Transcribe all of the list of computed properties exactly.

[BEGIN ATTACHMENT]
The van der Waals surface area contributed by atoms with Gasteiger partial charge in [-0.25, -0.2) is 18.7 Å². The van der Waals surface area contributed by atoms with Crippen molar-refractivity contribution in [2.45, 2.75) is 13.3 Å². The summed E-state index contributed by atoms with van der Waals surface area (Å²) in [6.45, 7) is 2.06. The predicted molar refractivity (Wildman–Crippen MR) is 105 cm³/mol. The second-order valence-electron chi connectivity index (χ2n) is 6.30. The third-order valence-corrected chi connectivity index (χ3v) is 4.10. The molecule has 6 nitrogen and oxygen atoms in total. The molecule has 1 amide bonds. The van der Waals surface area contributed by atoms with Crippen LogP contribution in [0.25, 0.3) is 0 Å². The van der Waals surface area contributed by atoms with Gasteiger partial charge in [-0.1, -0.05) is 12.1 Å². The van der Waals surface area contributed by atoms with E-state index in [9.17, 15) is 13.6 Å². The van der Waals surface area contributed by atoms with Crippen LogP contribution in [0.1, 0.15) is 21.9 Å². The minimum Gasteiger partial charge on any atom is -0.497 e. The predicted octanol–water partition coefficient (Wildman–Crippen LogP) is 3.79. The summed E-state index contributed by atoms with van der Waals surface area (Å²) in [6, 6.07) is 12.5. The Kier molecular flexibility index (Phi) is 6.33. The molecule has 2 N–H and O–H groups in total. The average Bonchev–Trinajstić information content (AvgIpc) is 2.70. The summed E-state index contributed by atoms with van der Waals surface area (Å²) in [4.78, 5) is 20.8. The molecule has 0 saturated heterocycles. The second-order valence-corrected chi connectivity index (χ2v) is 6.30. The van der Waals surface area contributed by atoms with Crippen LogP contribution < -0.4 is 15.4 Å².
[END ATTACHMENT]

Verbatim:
The van der Waals surface area contributed by atoms with Gasteiger partial charge in [-0.25, -0.2) is 18.7 Å². The van der Waals surface area contributed by atoms with Crippen molar-refractivity contribution in [2.45, 2.75) is 13.3 Å². The summed E-state index contributed by atoms with van der Waals surface area (Å²) in [6.45, 7) is 2.06. The predicted molar refractivity (Wildman–Crippen MR) is 105 cm³/mol. The second-order valence-electron chi connectivity index (χ2n) is 6.30. The third-order valence-corrected chi connectivity index (χ3v) is 4.10. The molecule has 6 nitrogen and oxygen atoms in total. The molecule has 1 amide bonds. The van der Waals surface area contributed by atoms with Crippen LogP contribution in [0.25, 0.3) is 0 Å². The van der Waals surface area contributed by atoms with Gasteiger partial charge in [-0.1, -0.05) is 12.1 Å². The van der Waals surface area contributed by atoms with E-state index in [9.17, 15) is 13.6 Å². The van der Waals surface area contributed by atoms with Crippen LogP contribution in [0.1, 0.15) is 21.9 Å². The minimum Gasteiger partial charge on any atom is -0.497 e. The predicted octanol–water partition coefficient (Wildman–Crippen LogP) is 3.79. The summed E-state index contributed by atoms with van der Waals surface area (Å²) in [6, 6.07) is 12.5. The Kier molecular flexibility index (Phi) is 6.33. The molecule has 2 N–H and O–H groups in total. The average Bonchev–Trinajstić information content (AvgIpc) is 2.70. The summed E-state index contributed by atoms with van der Waals surface area (Å²) in [4.78, 5) is 20.8. The molecule has 0 saturated heterocycles. The second-order valence-corrected chi connectivity index (χ2v) is 6.30. The van der Waals surface area contributed by atoms with Crippen LogP contribution < -0.4 is 15.4 Å².